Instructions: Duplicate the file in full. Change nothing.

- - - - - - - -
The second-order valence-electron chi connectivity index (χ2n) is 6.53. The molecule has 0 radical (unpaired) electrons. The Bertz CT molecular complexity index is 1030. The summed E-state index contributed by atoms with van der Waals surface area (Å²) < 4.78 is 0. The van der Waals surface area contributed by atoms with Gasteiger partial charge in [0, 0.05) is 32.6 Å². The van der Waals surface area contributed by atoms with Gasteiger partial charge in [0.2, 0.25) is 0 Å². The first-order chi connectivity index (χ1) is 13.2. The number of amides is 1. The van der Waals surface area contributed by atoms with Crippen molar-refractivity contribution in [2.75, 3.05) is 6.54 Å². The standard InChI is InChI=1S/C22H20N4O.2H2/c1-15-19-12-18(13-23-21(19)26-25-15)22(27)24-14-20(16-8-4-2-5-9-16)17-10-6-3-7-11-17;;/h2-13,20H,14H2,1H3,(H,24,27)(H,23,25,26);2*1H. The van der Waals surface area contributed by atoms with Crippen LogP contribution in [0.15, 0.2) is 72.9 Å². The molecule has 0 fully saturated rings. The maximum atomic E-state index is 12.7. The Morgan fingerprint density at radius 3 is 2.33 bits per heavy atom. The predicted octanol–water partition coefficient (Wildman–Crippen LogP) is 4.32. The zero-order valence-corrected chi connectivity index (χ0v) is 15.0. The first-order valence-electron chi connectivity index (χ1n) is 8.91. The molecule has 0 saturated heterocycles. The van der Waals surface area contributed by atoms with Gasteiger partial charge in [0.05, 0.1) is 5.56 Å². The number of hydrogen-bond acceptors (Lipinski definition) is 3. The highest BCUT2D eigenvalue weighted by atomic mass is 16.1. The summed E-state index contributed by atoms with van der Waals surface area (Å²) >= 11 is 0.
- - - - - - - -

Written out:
The second-order valence-electron chi connectivity index (χ2n) is 6.53. The molecule has 0 radical (unpaired) electrons. The Bertz CT molecular complexity index is 1030. The summed E-state index contributed by atoms with van der Waals surface area (Å²) < 4.78 is 0. The van der Waals surface area contributed by atoms with Gasteiger partial charge in [0, 0.05) is 32.6 Å². The van der Waals surface area contributed by atoms with Gasteiger partial charge in [0.2, 0.25) is 0 Å². The first-order chi connectivity index (χ1) is 13.2. The number of amides is 1. The van der Waals surface area contributed by atoms with Crippen molar-refractivity contribution in [2.75, 3.05) is 6.54 Å². The standard InChI is InChI=1S/C22H20N4O.2H2/c1-15-19-12-18(13-23-21(19)26-25-15)22(27)24-14-20(16-8-4-2-5-9-16)17-10-6-3-7-11-17;;/h2-13,20H,14H2,1H3,(H,24,27)(H,23,25,26);2*1H. The van der Waals surface area contributed by atoms with Crippen LogP contribution in [0.15, 0.2) is 72.9 Å². The molecule has 0 fully saturated rings. The maximum atomic E-state index is 12.7. The Morgan fingerprint density at radius 3 is 2.33 bits per heavy atom. The predicted octanol–water partition coefficient (Wildman–Crippen LogP) is 4.32. The zero-order valence-corrected chi connectivity index (χ0v) is 15.0. The first-order valence-electron chi connectivity index (χ1n) is 8.91. The molecule has 0 saturated heterocycles. The van der Waals surface area contributed by atoms with Gasteiger partial charge in [0.05, 0.1) is 5.56 Å². The number of hydrogen-bond acceptors (Lipinski definition) is 3. The highest BCUT2D eigenvalue weighted by atomic mass is 16.1. The summed E-state index contributed by atoms with van der Waals surface area (Å²) >= 11 is 0.